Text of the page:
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Google Launches Internet Balloons

  • VOA News

This handout photo taken on June 15, 2013 and received from Google on June 16 shows a Project Loon high altitude ballon sailing over Tekapo in southern New Zealand after its launch. Google revealed top-secret plans on June 15 to send balloons to the edge of space with the lofty aim of bringing Internet to the two-thirds of the global population currently without web access.

This handout photo taken on June 15, 2013 and received from Google on June 16 shows a Project Loon high altitude ballon sailing over Tekapo in southern New Zealand after its launch. Google revealed top-secret plans on June 15 to send balloons to the edge of space with the lofty aim of bringing Internet to the two-thirds of the global population currently without web access.

Google scientists have launched up to 30 helium-filled test balloons into the skies above New Zealand, with the dream of bringing the Internet to nearly five billion people across the globe without access to the World Wide Web.

The technology giant unveiled the project Saturday in Christchurch, where some 50 volunteer households have begun receiving Internet signals beamed from the balloons to their home computers. The wind-driven balloons are floating 20 kilometers above the earth and are designed to remain airborne for more than three months.

Project leader Mike Cassidy said engineers hope to provide much cheaper Internet connections in undeveloped and developing areas of the world. He cited current Internet costs in large parts of Africa, where monthly access costs are higher than monthly salaries.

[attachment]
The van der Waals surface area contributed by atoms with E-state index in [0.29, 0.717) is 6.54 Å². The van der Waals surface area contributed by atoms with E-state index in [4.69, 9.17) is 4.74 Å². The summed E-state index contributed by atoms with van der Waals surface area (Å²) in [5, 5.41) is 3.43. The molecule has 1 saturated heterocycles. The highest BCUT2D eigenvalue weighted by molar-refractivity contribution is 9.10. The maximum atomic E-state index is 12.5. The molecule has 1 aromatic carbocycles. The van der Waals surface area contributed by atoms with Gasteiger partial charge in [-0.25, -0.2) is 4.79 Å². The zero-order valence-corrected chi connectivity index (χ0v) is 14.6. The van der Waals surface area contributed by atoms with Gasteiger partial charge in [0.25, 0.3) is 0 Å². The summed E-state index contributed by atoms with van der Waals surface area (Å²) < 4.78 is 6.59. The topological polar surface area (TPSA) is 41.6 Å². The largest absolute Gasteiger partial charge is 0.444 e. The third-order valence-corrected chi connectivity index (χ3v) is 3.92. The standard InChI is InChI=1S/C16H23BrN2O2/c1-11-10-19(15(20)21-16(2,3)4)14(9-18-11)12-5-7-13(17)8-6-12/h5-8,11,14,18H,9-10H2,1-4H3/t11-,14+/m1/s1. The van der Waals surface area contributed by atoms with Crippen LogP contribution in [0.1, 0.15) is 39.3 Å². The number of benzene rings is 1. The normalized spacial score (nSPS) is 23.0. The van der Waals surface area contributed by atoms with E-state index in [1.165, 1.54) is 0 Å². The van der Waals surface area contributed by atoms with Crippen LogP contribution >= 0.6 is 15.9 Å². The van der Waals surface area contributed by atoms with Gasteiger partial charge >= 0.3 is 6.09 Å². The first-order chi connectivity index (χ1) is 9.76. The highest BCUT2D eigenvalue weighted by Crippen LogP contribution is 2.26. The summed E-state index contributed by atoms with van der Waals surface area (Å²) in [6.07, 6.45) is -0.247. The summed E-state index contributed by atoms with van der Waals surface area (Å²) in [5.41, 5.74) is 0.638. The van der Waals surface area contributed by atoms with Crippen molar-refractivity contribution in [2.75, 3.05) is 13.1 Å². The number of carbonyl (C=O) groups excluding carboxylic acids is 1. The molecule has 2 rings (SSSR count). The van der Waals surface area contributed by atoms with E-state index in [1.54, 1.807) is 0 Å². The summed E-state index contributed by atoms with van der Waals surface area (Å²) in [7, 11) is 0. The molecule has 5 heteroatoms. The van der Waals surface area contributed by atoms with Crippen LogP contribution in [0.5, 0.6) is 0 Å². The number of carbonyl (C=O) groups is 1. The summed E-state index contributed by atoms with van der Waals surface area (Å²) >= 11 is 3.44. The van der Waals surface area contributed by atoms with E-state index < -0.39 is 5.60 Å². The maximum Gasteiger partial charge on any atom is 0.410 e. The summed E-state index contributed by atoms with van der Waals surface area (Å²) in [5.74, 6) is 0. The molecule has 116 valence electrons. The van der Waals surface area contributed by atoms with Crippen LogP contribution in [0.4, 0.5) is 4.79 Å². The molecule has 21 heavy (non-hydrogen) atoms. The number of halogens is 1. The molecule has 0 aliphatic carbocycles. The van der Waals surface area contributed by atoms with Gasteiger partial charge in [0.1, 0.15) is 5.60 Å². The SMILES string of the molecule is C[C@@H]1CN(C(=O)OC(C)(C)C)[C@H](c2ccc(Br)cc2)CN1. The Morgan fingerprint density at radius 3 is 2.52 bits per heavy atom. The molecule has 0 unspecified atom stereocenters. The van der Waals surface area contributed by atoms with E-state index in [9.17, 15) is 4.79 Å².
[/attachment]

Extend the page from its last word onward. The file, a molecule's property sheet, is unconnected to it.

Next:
Cassidy, speaking to reporters, called the project a "huge moonshot, a really big goal to go after." But he also described the potential results as life-changing for billions of people across the globe.

The initiative, called "Project Loon," was developed in the same top-secret Google X laboratories where scientists are developing the prototype driverless car and Google's web-surfing eye glasses.

Google says the thin plastic, high-pressure balloons hovering over New Zealand carry navigational equipment, solar-powered panels, radios and transmitters. The balloons receive Internet signals from ground stations and then relay those signals to small specialized antennas on rooftops below.

Engineers are also touting the potential benefits of the balloon transmitters in areas that have lost communications because of violent storms and earthquakes.
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